Second line: I’ll assume Joost is implicitly using the Baudrillard argument about the non-events of media simulacrum; that is, of representations refering to representations refering to representations and so on with no ‘originary’ link. I tend to think of this as feedback to feedback with only a provisional locus of stability. However, Baudrillard’s semiotics is still caught up in what D&G call the despotic signifier. The ‘despotic signifer’ captures the assymetrical relation between signified and signifier in pre-capitalist semiotics. (D&G are unclear in other writings, particularly Guattari, when they talk about ‘archaisms’ returning. Does that mean with the return of these archaic social movements that there is a return to the despotic signifier? Isn’t this precisely what is happening?) The simulacrum is used as an endocolonising power, which what I understand the rest of what the Fourth Thesis is about. The ontological link between text and image of this media simulacra captures the affects of particular enthusiasms. Here ‘enthusiasm’ is meant in the broader Kantian sense as the universal of being enthused that can be recognised on the face of others! (Yes, I have been reading;) Replace ‘universal’ with ‘singularity’ and ‘face’ with ‘faciality’ and now you’re cooking. The ontological link between text and image captures a particular mobilising constellation of affects, ie faciality (cf. Deleuze’s affect-image of Cinema 1).

The truth of the hyperreality is irrelevant when the power of the simulacrum does not rely on truth! The truth of the simulcra is determined by the affective resonance of the image, by what it does, not by what it represents. ‘Truth’ is a heavily reinscribed simulcrum, it has an affective gravity that previously dwarfed other ‘truths’. The truth may or may not set you free, but it is certainly what captures you. Also Weber’s comments on Charismatic leadership are relevant, not the stuff about actual leaders, but the short sections where Weber discusses what happens in organisations between leaders. Membership to this charismatically organised population is facilitated through tests of belonging that are carried out by the lesser members. Enter yellow ribbons and national flags…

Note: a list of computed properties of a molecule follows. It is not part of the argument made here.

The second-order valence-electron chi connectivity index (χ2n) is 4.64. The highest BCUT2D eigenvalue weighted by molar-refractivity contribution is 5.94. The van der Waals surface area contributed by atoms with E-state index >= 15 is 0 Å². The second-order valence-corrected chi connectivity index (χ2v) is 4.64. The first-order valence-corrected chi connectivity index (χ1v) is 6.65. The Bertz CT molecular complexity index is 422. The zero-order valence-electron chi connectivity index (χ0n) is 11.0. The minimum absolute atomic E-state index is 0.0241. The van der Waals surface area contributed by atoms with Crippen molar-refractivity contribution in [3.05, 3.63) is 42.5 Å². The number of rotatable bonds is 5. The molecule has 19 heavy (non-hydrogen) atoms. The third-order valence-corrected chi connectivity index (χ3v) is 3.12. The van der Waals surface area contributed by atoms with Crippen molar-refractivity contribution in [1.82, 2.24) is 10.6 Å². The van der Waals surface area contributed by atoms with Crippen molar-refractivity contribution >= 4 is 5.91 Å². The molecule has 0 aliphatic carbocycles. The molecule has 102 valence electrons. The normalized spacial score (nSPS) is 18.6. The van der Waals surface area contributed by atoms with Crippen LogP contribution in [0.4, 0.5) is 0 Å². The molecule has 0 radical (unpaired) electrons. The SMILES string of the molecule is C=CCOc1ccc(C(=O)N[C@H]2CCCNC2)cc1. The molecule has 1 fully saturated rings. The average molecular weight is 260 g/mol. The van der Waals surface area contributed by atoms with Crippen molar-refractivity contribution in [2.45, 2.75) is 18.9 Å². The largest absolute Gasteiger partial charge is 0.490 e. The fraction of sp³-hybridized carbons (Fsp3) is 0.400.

The ongoing editing is not because of the impossible slippery link between signifier and signified but merely the technical means for the ongoing affective modulation and attunement of populations. Media is thus a biopolitical problem, not a problem of representation.

I’ve got another post in the works written partially in response to Joost’s excellent posts at Space and Culture, but also in reply to the America – Civilization 3 chapter of McKenzie Wark’s GAM3R 7H30RY and the absence of what is called the ‘fog of war’. It directly relates to the above as the ‘fog of war’ produces an event horizon that introduces chance into the determinations of the algorithm, thus makes gaming exciting, but on an ‘allegorithmic’ level reproduces docile populations for the warmongering machinations of current state-of-emergency governmental modes.